The Record Man shown in his flagship store in 1979 with stacks of records.
June 15, 1920|
September 23, 2012 (aged 92)|
|Resting place||Mount Sinai Memorial Park, Toronto |
|Other names||Sam the Record Man|
|Known for||Founder of Sam the Record Man retail chain, Promoter of Canadian music and leading advocate for Canadian content broadcast policies.|
|Awards||Order of Canada|
Sam Sniderman, CM (June 15, 1920 – September 23, 2012) was a Canadian businessman best known as the founder of the Canadian record shop chain Sam the Record Man. Sniderman was also a major promoter of Canadian music including involvement in pushing for the Canadian content (CANCON) broadcast regulations and creating the Juno Awards.
Life and career
Born in Toronto, Ontario, Sniderman grew up in its Jewish enclave known as Kensington Market. He attended high school at Harbord Collegiate Institute and started selling records in his brother Sidney's store, Sniderman Radio Sales and Service, in 1937. In 1959 he opened his first store on Toronto's Yonge Street, and then moved it to the iconic 347 Yonge Street flagship store location in 1961. In 1969, he started franchising the store.
He retired in 2000 and turned over ownership of the business to his sons, Bobby and Jason, and Sid's daughters Lana and Arna. The flagship Toronto store that bore his name closed in 2007 and its distinctive façade was declared a heritage site by the city.
Following the closure, Sniderman expressed his support for Ryerson University's bid to expropriate the Yonge Street property if his children and nieces failed to negotiate a deal to sell the property to the university. In the end, Ryerson reached a deal to purchase the property from the family.
Awards and honours
On October 20, 1976, he was invested into the Order of Canada. He was appointed to the Order's third tier, Member, for "found[ing] the Recordings Archive Library at the University of Toronto, now the largest of its kind in Canada. For his constant support of Canadian talent and concern for the preservation of our cultural heritage".
Sniderman was inducted into the Canadian Country Music Hall of Fame in 1997.
Sam Sniderman himself remained an active participant in the Canadian music industry until his death. Always a believer in the "more is more" philosophy, he established the Sniderman Sound Recording Archive at the University of Toronto's School of Music, ensuring that it is "as big as possible." Sniderman spoke at the 2006 East Coast Music Awards. In 1999, Sniderman received the Ramon John Hnatyshyn Award for Voluntarism in the Performing Arts, a companion award of the Governor General's Performing Arts Awards, for his tireless support of Canadian musicians.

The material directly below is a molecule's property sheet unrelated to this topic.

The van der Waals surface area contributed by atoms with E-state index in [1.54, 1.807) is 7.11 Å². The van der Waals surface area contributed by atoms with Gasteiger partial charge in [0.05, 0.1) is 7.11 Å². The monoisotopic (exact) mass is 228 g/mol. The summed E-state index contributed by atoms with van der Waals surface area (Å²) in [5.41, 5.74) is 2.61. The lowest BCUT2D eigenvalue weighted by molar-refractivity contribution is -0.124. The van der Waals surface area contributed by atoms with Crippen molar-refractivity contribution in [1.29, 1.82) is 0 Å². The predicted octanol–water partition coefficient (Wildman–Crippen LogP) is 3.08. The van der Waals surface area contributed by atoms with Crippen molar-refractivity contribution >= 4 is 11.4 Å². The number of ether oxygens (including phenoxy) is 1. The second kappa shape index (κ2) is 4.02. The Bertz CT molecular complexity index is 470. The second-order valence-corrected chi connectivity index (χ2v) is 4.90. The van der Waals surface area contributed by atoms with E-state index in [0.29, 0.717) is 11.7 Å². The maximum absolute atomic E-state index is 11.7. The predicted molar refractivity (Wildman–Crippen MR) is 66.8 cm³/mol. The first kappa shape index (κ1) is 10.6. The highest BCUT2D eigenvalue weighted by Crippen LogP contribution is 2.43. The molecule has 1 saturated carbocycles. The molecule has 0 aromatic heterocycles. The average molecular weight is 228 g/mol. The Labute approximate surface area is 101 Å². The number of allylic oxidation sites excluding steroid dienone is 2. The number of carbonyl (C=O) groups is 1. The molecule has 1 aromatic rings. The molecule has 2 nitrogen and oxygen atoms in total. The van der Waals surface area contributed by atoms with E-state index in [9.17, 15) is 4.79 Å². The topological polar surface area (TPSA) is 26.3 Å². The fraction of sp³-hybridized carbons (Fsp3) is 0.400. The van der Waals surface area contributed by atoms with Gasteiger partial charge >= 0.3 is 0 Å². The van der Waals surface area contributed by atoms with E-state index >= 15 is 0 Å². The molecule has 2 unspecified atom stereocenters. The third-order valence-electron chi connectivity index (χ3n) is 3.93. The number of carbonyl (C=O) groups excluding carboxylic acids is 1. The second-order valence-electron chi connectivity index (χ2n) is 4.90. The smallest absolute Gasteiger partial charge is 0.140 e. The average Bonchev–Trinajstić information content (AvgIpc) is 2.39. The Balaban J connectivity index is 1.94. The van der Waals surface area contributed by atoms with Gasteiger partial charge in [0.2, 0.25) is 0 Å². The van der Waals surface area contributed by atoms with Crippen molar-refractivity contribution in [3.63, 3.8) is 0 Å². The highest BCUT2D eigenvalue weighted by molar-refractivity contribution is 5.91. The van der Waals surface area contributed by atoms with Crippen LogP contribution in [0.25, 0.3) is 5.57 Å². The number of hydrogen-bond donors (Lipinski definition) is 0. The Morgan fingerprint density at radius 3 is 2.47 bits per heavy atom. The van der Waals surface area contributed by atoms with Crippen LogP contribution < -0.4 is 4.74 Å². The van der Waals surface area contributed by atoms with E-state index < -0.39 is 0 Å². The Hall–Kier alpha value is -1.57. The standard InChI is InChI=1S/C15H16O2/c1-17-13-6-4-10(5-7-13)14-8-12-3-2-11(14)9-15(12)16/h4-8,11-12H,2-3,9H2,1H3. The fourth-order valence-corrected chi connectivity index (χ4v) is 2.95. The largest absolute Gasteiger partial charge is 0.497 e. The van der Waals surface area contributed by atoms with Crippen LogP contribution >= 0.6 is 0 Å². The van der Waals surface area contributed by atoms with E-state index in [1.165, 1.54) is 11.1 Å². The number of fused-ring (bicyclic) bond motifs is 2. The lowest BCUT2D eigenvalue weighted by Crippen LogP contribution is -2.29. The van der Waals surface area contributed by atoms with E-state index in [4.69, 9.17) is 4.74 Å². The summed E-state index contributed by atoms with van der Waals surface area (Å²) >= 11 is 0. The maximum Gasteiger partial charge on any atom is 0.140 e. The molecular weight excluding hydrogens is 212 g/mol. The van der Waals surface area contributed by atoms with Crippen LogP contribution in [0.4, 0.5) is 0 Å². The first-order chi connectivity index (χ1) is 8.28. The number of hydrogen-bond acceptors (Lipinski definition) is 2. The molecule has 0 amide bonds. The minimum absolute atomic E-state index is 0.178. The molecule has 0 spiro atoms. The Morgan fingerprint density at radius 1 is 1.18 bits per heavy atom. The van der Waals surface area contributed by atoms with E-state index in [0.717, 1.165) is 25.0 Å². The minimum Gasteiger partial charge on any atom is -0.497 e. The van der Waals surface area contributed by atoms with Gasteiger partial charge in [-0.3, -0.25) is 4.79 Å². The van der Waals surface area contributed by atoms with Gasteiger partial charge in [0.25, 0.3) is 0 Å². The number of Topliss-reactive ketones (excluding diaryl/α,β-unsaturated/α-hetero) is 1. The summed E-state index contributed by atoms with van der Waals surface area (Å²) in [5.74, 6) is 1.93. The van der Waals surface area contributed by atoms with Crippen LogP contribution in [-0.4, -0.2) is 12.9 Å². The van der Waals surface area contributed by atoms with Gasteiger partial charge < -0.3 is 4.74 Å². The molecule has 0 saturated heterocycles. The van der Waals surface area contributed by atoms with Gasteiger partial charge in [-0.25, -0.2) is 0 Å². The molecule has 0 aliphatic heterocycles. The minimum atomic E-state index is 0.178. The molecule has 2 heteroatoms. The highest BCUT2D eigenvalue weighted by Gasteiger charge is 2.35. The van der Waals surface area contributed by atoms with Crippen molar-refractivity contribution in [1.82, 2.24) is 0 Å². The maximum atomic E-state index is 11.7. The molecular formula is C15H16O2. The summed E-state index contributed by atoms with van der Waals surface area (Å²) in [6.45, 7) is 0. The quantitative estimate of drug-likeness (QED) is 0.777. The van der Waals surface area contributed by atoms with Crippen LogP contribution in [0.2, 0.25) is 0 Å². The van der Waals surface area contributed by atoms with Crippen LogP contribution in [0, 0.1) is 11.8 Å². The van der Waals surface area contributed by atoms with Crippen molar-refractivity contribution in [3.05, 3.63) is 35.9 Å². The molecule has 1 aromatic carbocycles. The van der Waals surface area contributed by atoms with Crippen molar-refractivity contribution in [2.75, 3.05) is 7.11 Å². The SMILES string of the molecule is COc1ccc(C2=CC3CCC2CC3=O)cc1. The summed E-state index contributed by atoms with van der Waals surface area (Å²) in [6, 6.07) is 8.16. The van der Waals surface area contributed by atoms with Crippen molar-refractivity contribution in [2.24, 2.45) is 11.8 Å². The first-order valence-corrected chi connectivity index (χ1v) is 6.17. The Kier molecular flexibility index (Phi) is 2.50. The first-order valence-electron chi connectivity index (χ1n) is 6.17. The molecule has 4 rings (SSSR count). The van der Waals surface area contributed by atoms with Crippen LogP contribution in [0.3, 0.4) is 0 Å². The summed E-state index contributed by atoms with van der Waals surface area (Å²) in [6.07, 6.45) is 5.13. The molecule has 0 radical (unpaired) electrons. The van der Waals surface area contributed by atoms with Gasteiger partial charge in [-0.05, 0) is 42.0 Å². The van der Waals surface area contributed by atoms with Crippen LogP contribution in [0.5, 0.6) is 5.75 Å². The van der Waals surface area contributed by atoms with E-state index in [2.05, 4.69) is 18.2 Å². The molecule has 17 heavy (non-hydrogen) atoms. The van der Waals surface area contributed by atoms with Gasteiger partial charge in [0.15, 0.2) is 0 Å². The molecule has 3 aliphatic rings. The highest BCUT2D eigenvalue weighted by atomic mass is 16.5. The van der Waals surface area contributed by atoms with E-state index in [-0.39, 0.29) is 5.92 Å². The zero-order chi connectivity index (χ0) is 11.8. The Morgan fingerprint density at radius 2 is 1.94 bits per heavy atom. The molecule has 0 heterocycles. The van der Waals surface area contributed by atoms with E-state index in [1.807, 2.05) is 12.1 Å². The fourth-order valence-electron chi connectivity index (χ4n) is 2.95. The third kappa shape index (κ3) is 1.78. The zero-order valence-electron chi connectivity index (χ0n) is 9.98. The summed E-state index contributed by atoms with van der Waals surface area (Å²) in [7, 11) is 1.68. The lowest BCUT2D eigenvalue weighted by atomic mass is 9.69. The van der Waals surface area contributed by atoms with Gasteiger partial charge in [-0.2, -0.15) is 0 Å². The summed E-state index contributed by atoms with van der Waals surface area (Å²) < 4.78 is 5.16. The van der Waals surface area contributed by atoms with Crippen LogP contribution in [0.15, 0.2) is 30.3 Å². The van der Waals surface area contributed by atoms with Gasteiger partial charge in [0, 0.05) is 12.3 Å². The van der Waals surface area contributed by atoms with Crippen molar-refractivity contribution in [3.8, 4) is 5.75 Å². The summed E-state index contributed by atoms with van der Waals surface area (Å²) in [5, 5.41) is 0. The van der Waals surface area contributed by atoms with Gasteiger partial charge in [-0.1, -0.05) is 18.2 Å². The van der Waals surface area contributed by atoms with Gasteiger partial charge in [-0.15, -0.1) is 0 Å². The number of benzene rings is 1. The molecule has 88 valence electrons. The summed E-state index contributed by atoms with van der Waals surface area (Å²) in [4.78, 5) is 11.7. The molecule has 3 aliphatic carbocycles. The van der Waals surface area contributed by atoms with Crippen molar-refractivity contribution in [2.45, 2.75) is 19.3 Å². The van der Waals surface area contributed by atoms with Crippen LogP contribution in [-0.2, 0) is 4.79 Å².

His son Jason Sniderman is a musician and was also an executive with Sam the Record Man. Another son, Bobby Sniderman, went into business for himself as proprietor of The Senator restaurant.
- Granastein, Rob (2012-09-23). "Toronto icon Sam Sniderman dies". Canada.com. Toronto. Archived from the original on 2012-09-24.
- Ballingall, Alex (2012-09-25). "Sam Sniderman laid to rest after funeral in Toronto". The Toronto Star. Toronto. Archived from the original on 2012-09-26. Retrieved 2012-09-26.
- Slaughter, Graham (2012-09-24). "Sam The Record Man founder Sam Sniderman dies at 92". The Toronto Star. Toronto. Archived from the original on 2012-09-24.
- Bradburn, Jamie (2012-09-25). "Vintage Toronto Ads: Selling Sam the Record Man". Torontoist. Toronto: Ink Truck Media. Archived from the original on 2012-10-12.
- Girard, Daniel (2007-07-03). "Ryerson ramps up plan to win Sam's site: Founder Sniderman backs expropriation bid to make his defunct store university's `front door'". The Toronto Star. Toronto. p. A6.
- "Ryerson buys Sam the Record Man property". CBC News. Toronto. 2008-01-18. Archived from the original on 2012-09-25. Retrieved 2012-09-25.
- Order of Canada citation
- "Sam Sniderman biography". Governor General's Performing Arts Awards Foundation. Retrieved 4 February 2015.
- CBC Archives in a radio interview Sam Sniderman (Sam the record man) talks about his support for Canadian content in 1971
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